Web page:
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6 Places in London Where Nature Feels Closer

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The dazzling high-rises and imposing historical buildings of the massive city of London can often feel overwhelming. Yet, would you believe that London is actually 47% green space? If you ever need reminding of that fact, retreat to these leafy parts of the city instead. You may find your very own urban oasis…

Richmond upon Thames. Photo by Spekboom from Unsplash.

1. Richmond upon Thames

London, England

Located in southwest London, Richmond upon Thames is widely regarded as one of the more picturesque corners of the British capital, with more green space per resident than any other London borough. The impressive sight of red and fallow deer herds roaming freely across the grasslands in Richmond Park never gets old. There have been wild deer here since the 1600s, and visitors are asked to keep a respectful distance of at least 50 meters from the animals. At Kew Royal Botanic Gardens , discover a rich world of biodiversity as you walk through indoor rainforests, themed landscapes, and glasshouses lush with over 50,000 living plants. Across town, the London Wetland Centre is a haven for birds, bats, butterflies, and even otters.

Epping Forest. Photo by martin_vmorris licensed under CC2.0.

2. Epping Forest

London, England

This ribbon of land fusing northeast London to the county of Essex covers almost 6,000 acres and is a Site of Special Scientific Interest, thanks to its natural heritage. With certain pockets dating back to the Iron Age, Epping Forest is as thick with stories as it is with the presence of trees. Holly, hornbeam, beech, birch, and oak are the most populous species here, with animals like buzzards, newts, and muntjac deer living amongst them. Try a spot of shinrin-yoku—the Japanese art of forest-bathing—or simply take your pick of the nine circular trails to explore. Stop by the Visitor Centre in Chingford when you arrive, where helpful staff are on-hand with all the know-how you need to plan a memorable day.

Chelsea Physic Garden. Photo by Andy Sedg licensed under CC2.0.

3. Chelsea Physic Garden

66 Royal Hospital Rd, London, England SW3 4HS

Once used by apothecaries and their apprentices for the growth and study of medicinal plants, Chelsea Physic Garden is London’s oldest botanical garden, founded in the 17th century. Behind its protective walls lives a collection of 4,000 plants hailing from all over the planet, including those which are edible, endangered, healing, or hallucinogenic. It is a custodian of both the country’s largest-producing olive tree and the most-northerly outdoor grapefruit tree in the world, and the Garden’s eco-conscious philosophies have earned it a gold certificate for Green Tourism. Don’t miss the pond rockery, where alpine and Mediterranean varieties sit amongst stones from the Tower of London and Tahitian clamshells.

Greenwich. Photo by Robert Bye from Unsplash.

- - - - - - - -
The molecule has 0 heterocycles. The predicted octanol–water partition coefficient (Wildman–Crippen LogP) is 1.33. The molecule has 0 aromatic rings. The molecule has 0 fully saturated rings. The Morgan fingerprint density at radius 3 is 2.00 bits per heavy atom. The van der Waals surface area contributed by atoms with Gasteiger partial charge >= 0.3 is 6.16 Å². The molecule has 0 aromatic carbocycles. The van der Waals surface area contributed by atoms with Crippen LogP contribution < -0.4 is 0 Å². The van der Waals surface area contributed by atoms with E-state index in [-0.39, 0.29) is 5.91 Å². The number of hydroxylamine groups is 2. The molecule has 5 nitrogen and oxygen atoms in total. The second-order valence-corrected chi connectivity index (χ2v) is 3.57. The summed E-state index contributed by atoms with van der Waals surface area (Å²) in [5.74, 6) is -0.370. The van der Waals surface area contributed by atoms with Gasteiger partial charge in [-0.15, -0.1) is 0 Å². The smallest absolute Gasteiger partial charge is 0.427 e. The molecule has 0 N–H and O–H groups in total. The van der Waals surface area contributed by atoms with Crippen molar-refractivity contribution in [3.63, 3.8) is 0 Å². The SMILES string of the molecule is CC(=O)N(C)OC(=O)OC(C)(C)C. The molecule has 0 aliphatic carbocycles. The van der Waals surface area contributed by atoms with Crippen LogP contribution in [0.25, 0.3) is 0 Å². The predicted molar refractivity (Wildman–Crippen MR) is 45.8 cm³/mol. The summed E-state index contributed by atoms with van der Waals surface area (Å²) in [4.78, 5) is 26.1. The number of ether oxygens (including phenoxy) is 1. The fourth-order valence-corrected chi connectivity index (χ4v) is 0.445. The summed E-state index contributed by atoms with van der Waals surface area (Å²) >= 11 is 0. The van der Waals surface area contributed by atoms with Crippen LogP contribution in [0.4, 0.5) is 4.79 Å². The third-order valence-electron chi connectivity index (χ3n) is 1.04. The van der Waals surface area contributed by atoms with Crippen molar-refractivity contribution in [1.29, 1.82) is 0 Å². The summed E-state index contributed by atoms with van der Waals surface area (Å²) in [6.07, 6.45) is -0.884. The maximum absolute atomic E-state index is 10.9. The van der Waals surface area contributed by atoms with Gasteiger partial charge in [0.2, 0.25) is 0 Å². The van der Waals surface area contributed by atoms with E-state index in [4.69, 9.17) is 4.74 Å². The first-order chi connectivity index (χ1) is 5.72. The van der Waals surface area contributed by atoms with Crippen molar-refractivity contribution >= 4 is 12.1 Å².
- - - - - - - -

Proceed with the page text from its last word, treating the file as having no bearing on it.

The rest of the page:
4. Greenwich

Greenwich, London, UK

As the name would suggest, so much of Greenwich is parks, woodland, and heath. The southeast London borough boasts not only its own designated Royal Park, but also a host of nature reserves, ancient forests, fields, and gardens. Greenwich Peninsula Ecology Park holds an unlikely position in the middle of a contemporary housing development, but is nonetheless teeming with wildlife given the freshwater marshland habitat it cultivates. Some areas of Oxleas Wood in Eltham are thought to be over eight millennia old, creating an ethereal destination for a weekend walk. Visitors to Greenwich Park come for the spectacular views, but stay to admire its natural beauty. It is within easy reach of the River Thames and the many fascinating sites that make up Maritime Greenwich .

Regent's Park. Photo by Tatters, licensed under CC2.0.

5. The Regent's Park

London, England NW1 4NR

In The Regent's Park , it’s not unusual to see squirrels gallivanting among the trees, but it’s home to some rather more unexpected species too. Visit ZSL London Zoo to observe African hunting dogs, penguins, and lions going about their business—you could even stay overnight in an on-site lodge. Regent’s is also the only Royal Park in central London with a breeding population of hedgehogs, who are well looked after by a volunteer army of ‘Hedgehog Heroes.’ Stop to smell the thousands of roses in Queen Mary's Gardens , whose blooms are busting out all over come June. Depending on the season, you could also make like the local waterfowl by gliding out onto the lake, as hiring a boat or pedalo is a popular activity.

Sky Garden, London. Photo by Colin, licensed under CC4.0.

6. City of London

London, England

This may seem like a wildcard—given the City of London is known for being more of a concrete jungle than a plant-based paradise—but you’ll be surprised by what’s hiding in the remnants of old Roman London. There is Saint Dunstan in the East , a bombed-out church whose ruins have been reclaimed and transformed by nature. If you have a head for heights, take a short walk from here to 20 Fenchurch St . At the top of this 38-story skyscraper is the Sky Garden : London’s highest public garden. If that’s not enough CO2 for one day, a trip to the Barbican Conservatory should certainly do it. Housed within the brutalist Barbican Centre six floors above their main theatre, the setting is every bit as dramatic as you’d expect.